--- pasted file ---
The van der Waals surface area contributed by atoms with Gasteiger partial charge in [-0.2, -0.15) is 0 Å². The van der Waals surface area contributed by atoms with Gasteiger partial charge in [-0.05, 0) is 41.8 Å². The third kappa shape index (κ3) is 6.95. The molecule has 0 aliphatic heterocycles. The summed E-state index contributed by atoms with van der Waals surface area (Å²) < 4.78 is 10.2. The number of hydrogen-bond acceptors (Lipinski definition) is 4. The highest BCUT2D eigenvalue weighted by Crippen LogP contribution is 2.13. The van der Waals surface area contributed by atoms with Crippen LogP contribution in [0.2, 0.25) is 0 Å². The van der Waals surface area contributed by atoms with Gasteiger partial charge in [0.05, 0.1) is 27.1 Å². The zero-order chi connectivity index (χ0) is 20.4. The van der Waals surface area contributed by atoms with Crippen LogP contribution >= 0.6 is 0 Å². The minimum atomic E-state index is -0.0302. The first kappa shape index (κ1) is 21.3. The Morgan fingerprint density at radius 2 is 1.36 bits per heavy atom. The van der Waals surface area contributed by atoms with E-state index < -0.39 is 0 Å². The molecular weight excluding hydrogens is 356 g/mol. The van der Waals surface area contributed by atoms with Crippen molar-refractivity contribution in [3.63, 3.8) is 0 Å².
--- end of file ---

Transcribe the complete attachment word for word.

The van der Waals surface area contributed by atoms with Gasteiger partial charge in [-0.2, -0.15) is 0 Å². The van der Waals surface area contributed by atoms with Gasteiger partial charge in [-0.05, 0) is 41.8 Å². The third kappa shape index (κ3) is 6.95. The molecule has 0 aliphatic heterocycles. The summed E-state index contributed by atoms with van der Waals surface area (Å²) < 4.78 is 10.2. The number of hydrogen-bond acceptors (Lipinski definition) is 4. The highest BCUT2D eigenvalue weighted by Crippen LogP contribution is 2.13. The van der Waals surface area contributed by atoms with Crippen LogP contribution in [0.2, 0.25) is 0 Å². The van der Waals surface area contributed by atoms with Gasteiger partial charge in [0.05, 0.1) is 27.1 Å². The zero-order chi connectivity index (χ0) is 20.4. The van der Waals surface area contributed by atoms with Crippen LogP contribution >= 0.6 is 0 Å². The minimum atomic E-state index is -0.0302. The first kappa shape index (κ1) is 21.3. The Morgan fingerprint density at radius 2 is 1.36 bits per heavy atom. The van der Waals surface area contributed by atoms with E-state index < -0.39 is 0 Å². The molecular weight excluding hydrogens is 356 g/mol. The van der Waals surface area contributed by atoms with Crippen molar-refractivity contribution in [3.63, 3.8) is 0 Å².